Sat, Jul 07, 2007 - Page 7 News List

Argentine priest goes on trial for `Dirty War' work

AP , LA PLATA, ARGENTINA

A former police chaplain went on trial on Thursday, the first Roman Catholic cleric to be prosecuted on charges of complicity in deaths and disappearances during Argentina's 1976 to 1983 military dictatorship.

Christian Von Wernich, 69, wore a bulletproof vest and a priest's collar as he appeared behind a reinforced glass shield in a federal courthouse in La Plata, the capital of Buenos Aires province.

The shouts of "assassin!" from some 200 activists protesting outside could be heard in the chamber as a clerk read charges accusing Von Wernich of collaborating with state security agents and covering up crimes in seven deaths, 31 cases of torture and 42 cases of illegal imprisonment.

The prosecution said it would call survivors to testify that Von Wernich had collaborated with police torturers and provided security agents with information he obtained from prisoners while giving "spiritual assistance" at clandestine detention centers.

Prosecutor Sergio Franco alleged that Von Wernich had "direct contact" with detainees and even inflicted psychological "torments" on victims being held in illegal confinement and subject to physical torture by police repressors.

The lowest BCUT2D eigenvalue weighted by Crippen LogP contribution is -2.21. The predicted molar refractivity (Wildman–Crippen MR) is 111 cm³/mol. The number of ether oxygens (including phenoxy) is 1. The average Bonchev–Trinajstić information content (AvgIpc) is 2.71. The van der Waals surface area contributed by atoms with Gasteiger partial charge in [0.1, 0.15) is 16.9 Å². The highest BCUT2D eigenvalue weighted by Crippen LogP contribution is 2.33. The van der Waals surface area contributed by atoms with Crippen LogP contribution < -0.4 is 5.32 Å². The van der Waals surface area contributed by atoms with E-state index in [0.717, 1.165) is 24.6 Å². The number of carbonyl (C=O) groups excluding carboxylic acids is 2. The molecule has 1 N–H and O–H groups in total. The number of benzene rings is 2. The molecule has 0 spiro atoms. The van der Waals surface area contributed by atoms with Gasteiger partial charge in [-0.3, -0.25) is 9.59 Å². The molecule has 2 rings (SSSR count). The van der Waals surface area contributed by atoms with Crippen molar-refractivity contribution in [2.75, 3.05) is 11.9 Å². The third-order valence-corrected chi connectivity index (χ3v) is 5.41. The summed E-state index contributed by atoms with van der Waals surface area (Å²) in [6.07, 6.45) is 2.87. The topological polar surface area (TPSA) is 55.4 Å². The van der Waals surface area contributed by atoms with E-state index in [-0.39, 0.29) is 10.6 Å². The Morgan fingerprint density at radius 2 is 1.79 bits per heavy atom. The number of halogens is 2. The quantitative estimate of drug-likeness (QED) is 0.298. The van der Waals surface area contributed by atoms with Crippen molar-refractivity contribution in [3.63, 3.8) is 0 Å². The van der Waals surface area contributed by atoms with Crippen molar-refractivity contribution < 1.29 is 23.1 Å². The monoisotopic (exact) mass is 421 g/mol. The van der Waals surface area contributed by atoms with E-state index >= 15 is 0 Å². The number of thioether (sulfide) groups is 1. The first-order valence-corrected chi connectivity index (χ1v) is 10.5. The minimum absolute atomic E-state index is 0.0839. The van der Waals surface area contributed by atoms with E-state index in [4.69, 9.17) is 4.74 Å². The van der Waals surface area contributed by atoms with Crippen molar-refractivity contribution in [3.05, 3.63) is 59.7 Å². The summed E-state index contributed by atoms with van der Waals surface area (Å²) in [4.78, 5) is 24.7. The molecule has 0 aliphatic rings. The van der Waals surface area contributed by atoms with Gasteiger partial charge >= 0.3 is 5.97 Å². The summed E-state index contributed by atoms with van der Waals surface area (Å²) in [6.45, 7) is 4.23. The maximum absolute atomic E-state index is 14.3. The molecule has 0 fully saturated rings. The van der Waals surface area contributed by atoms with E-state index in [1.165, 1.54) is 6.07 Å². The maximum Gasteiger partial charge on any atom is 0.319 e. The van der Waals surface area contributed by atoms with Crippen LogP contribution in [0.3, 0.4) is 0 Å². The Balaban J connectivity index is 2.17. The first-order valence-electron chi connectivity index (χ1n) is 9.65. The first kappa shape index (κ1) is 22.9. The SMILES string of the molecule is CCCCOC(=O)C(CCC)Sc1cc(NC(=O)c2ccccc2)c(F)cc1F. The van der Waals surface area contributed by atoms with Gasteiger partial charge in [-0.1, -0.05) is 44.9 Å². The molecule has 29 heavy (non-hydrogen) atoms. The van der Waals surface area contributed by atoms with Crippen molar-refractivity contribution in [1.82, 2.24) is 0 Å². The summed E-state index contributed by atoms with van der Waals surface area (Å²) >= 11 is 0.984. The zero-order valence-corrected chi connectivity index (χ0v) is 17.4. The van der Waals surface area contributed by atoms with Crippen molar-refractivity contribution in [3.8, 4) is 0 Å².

Von Wernich, who was arrested in 2003, declined to make an opening statement on the advice of his lawyer, who vehemently rejected the charges and promised a vigorous defense.

Nearly 13,000 people are officially listed as killed or missing in the dictatorship's crackdown on dissent, known as the "Dirty War." Human rights groups say the toll is closer to 30,000.

Scores of former state security agents and their civilian allies have been called to testify in investigations after the Supreme Court in 2005 annulled a pair of 1980s amnesty laws sheltering them from prosecution.

The head of the three-judge panel, Carlos Rozanski, said the court was taking unprecedented steps to protect prosecution witnesses in Von Wernich's trial.

Argentine President Nestor Kirchner, who has made human rights a priority of his government, called the trial another step toward achieving justice for past abuses.

Kirchner said he expected "justice but not vengeance" to be meted out.

"There are priests ... who give honor to their country and their church and then there are priests, who thank God, are held accountable by the justice system," said Kirchner, adding Von Wernich had "dishonored the church."

But a group supportive of right-wing former military officers said the trial was a farce and that former leftist guerrillas responsible for past political violence were not being subjected to prosecution.

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